What The Two Popes Gets Wrong
I watched The Two Popes recently.
To be honest, my guard was up going into it. Many good people whose opinion I trust told me it was unjust, based on lies, and even dangerous. Before watching, I read some articles about it, notably one by Vanity Fair and another by First Things. Both, though written from two very different perspectives, were just as extreme as the things I had heard by word of mouth.
In another way, though, I tried to remain unbiased in my viewing. I know about as much about Joseph Ratzinger and Jorge Bergoglio as your average practicing Catholic—that is to say, not much. I remember watching the news when Pope Francis was elected. I remember all the talk about his attitude towards poverty. I remember the World Cup that everyone hoped the two popes would watch together. But, generally, I know very little outside of the bits and pieces that filter through the news cycle.
So I watched the movie with a computer on my lap, a mind that was at least aspiring to be open, and a plan to write down whatever struck me. One thing did:
They didn’t give Benedict anything.
From his jarring inability to hear the voice of God, to his scheming to gain the papacy, to his not even knowing the song “Dancing Queen,” Benedict is portrayed as doddering, short-tempered, demanding, and out of touch. At the end of the movie, while confessing his sins to Bergoglio, he confesses that he has sinned by “not having the courage to taste life”—the implication being that he spent all his life holed up in a room reading a book rather than living among the people.
Francis is portrayed differently. He is a man with a complicated past. The movie playfully takes us through a mostly-made-up discernment story and spends a large chunk of time discussing his controversial role in Argentina’s infamous “Dirty War.” He is a man of nuance. He has made mistakes and recognized them. He has tasted life.
Generally, I try to be charitable when evaluating the portrayal of real people in movies. It is difficult to portray someone accurately and without some bias. But this movie troubles me for two reasons.
The first comes immediately after the title flashes across the screen: “Inspired by true events.” “Inspired by true events” makes me think, logically, that the movie is going to be based on fact. Yet this movie is fundamentally based on lies, or at least fiction. Take, for example, the insinuation that Ratzinger had campaigned his way into the papacy. It is well-recorded, to the contrary, that he had on multiple occasions asked Pope Saint John Paul II to allow him to retire to Bavaria, and return to his studies.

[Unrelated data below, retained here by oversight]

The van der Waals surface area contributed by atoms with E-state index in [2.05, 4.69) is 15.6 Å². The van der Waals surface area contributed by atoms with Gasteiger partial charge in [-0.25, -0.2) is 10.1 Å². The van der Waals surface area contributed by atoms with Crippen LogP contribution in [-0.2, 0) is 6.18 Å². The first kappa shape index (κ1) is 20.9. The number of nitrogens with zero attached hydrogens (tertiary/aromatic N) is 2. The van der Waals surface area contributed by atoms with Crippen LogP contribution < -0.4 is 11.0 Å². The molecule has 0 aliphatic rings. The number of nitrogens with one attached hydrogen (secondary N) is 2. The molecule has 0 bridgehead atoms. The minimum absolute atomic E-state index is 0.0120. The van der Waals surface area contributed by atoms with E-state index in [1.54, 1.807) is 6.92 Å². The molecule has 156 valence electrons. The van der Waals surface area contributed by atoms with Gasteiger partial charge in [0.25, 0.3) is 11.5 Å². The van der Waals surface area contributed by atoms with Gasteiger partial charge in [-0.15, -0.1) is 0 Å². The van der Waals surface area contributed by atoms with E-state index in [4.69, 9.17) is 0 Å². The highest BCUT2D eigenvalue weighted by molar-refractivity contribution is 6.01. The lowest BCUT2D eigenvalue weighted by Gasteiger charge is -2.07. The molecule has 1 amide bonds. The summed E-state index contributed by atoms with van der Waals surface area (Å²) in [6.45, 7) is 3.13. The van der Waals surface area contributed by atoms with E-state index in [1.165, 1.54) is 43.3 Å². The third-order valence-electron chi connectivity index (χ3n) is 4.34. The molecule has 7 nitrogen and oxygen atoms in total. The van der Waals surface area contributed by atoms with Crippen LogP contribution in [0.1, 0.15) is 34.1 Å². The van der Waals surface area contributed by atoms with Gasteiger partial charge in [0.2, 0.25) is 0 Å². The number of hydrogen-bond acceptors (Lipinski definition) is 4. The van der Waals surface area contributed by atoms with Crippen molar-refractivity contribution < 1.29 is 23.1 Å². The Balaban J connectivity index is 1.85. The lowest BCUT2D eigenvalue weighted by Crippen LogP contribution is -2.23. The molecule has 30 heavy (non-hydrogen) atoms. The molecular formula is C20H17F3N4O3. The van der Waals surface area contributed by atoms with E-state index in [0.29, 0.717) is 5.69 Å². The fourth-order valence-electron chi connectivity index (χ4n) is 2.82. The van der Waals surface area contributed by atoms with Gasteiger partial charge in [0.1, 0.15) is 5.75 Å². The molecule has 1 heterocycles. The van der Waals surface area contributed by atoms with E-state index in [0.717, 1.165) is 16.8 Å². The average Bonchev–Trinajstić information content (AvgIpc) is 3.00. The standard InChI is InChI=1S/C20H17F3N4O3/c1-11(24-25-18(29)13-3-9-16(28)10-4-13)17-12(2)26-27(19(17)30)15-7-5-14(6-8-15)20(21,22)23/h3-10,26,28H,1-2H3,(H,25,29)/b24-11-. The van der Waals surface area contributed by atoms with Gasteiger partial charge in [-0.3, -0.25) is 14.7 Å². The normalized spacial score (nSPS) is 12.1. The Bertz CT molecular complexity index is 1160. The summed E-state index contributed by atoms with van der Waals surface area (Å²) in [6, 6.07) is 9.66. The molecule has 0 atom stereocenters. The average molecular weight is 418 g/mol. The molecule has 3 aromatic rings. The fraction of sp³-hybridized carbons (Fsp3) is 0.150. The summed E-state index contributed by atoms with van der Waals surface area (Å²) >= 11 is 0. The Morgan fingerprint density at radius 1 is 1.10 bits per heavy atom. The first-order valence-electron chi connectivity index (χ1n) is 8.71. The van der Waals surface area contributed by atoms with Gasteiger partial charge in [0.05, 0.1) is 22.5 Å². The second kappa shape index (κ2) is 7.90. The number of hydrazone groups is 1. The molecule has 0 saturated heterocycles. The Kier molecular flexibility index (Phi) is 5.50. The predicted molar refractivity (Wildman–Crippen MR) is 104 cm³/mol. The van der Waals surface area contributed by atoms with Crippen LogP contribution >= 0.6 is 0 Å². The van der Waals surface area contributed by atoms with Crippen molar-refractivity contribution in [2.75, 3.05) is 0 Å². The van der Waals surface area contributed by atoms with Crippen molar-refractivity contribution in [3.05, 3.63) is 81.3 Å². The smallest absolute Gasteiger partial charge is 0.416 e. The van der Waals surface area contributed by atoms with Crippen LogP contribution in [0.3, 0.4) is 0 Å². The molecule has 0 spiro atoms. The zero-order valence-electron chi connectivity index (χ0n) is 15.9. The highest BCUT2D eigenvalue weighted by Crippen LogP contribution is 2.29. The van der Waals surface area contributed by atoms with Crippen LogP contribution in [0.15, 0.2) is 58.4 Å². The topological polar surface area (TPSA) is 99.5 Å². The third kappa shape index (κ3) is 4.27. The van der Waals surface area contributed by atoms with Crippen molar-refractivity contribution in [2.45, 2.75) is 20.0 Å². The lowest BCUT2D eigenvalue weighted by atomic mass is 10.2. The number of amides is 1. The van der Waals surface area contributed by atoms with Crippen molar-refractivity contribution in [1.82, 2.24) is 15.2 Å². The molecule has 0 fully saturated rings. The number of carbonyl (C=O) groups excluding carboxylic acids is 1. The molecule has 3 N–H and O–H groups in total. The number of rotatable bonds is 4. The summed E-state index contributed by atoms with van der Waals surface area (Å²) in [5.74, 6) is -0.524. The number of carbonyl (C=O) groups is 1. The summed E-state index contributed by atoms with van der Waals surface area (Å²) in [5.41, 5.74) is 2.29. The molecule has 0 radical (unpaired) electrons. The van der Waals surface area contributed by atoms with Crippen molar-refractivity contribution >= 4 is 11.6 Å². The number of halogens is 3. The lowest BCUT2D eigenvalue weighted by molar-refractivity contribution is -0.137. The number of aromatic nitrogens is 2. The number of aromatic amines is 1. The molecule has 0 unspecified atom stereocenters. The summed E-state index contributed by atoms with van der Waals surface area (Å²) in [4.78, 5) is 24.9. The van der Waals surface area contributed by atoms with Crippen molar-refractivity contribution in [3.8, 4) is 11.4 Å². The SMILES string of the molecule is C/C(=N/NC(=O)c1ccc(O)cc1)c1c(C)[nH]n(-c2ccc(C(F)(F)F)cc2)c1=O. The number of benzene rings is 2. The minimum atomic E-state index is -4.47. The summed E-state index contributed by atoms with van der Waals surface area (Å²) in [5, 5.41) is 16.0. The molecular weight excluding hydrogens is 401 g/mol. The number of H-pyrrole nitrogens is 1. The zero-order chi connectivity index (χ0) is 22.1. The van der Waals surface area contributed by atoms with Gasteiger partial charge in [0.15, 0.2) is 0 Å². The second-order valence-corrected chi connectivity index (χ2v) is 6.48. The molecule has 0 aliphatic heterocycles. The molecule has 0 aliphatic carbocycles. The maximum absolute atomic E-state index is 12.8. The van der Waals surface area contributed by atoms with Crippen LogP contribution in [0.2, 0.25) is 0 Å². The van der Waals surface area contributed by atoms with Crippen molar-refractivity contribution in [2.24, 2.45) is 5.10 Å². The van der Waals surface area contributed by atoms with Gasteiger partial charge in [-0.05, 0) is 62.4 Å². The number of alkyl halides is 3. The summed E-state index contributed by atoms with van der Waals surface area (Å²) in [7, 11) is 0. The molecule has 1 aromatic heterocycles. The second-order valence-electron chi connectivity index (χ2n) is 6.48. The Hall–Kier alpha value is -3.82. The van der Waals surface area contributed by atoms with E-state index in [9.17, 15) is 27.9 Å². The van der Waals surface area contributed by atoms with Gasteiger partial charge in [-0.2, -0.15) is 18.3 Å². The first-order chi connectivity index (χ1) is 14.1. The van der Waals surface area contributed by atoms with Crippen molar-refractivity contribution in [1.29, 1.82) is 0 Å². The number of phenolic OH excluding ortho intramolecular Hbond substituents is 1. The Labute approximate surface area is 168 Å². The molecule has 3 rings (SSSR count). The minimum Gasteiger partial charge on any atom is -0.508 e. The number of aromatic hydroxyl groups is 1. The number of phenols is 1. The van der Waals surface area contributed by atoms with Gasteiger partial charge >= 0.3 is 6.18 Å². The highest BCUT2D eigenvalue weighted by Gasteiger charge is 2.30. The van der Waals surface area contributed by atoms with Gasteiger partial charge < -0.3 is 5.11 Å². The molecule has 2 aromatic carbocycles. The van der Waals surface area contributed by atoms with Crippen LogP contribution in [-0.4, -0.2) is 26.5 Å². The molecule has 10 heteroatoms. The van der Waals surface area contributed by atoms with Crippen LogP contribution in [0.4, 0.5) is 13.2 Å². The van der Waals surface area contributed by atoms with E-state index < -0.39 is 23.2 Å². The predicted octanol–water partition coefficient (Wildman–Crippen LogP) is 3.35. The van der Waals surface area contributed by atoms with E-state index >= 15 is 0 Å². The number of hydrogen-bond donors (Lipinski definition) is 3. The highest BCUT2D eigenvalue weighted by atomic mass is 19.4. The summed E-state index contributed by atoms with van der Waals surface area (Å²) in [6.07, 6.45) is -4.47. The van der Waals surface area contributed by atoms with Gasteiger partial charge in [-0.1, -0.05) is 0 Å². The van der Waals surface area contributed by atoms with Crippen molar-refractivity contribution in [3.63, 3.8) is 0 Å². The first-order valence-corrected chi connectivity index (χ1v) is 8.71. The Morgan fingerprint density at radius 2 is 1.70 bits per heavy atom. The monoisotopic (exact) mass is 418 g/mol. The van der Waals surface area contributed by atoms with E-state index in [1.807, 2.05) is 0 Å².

Besides the false implication that the movie is based in fact, the false premises of the movie are my second cause for concern. The premises are 1) that Pope Benedict talked to Cardinal Bergoglio before retirement (he didn’t) and 2) that Benedict was too out of touch and corrupt to continue, so the Catholic Church needed Bergoglio to survive (which we have no evidence to believe).
I am astounded that the movie can claim to be inspired by true events when the premises underlying it are so clearly false. Screenwriter Anthony McCarten said that the movie “is an even-handed, humanistic little piece. It’s meant to be fair. It’s not meant to whitewash anyone, but it is done in a sensitive way.” Yet the movie is unapologetically agendaed. It is meant to steer people away from “conservative” Catholicism and towards progressivism, which isn’t fair to either of the multifaceted and deeply Catholic Benedict or Francis. By pitting the two popes against each other, it posits that the Catholic stance towards homosexuality, celibacy, abortion, divorce, and contraception is outdated, flawed, and the reason people are leaving the Church.
Movies have an undeniable ability to draw people into a new world. They are perhaps the best medium for that. And The Two Popes does this incredibly well, drawing you in from the very first words that appear on the screen. It sucks you into a world in which the only commonality that Pope Benedict XVI and Pope Francis share is a distaste for coffee in the afternoon. It draws you into a world in which the voice of God is heard by Francis alone, while Benedict languishes in unbelief. It draws you into a fictional world, while promising fact.
But perhaps the most frustrating part of The Two Popes is that it is, evaluations of truth aside, a good movie. Pryce is alarmingly convincing as Francis, and, between him and Hopkins, you can watch some fine acting. The shots of Rome and the Vatican are stunning. It’s a finely made movie. But The Two Popes does not want to just rest as a finely made fictional movie; it claims to expose and explain the inner workings of the Church. As such, it necessitates that we not watch it and leave it there. It requires outside research, a critical mind, a motivation to seek the truth, and an inclination to seek justice. For, after all, if we are to “love others with charity, then first of all we are just toward them” (Pope Benedict XVI, Caritas in Veritate 6).
John Burke is a Sophomore from St. Louis majoring in the Program of Liberal Studies and Economics. He is aware that his claim that movies are the most enticing medium may be a hot take for people of his major. Grievances may be filed to email@example.com.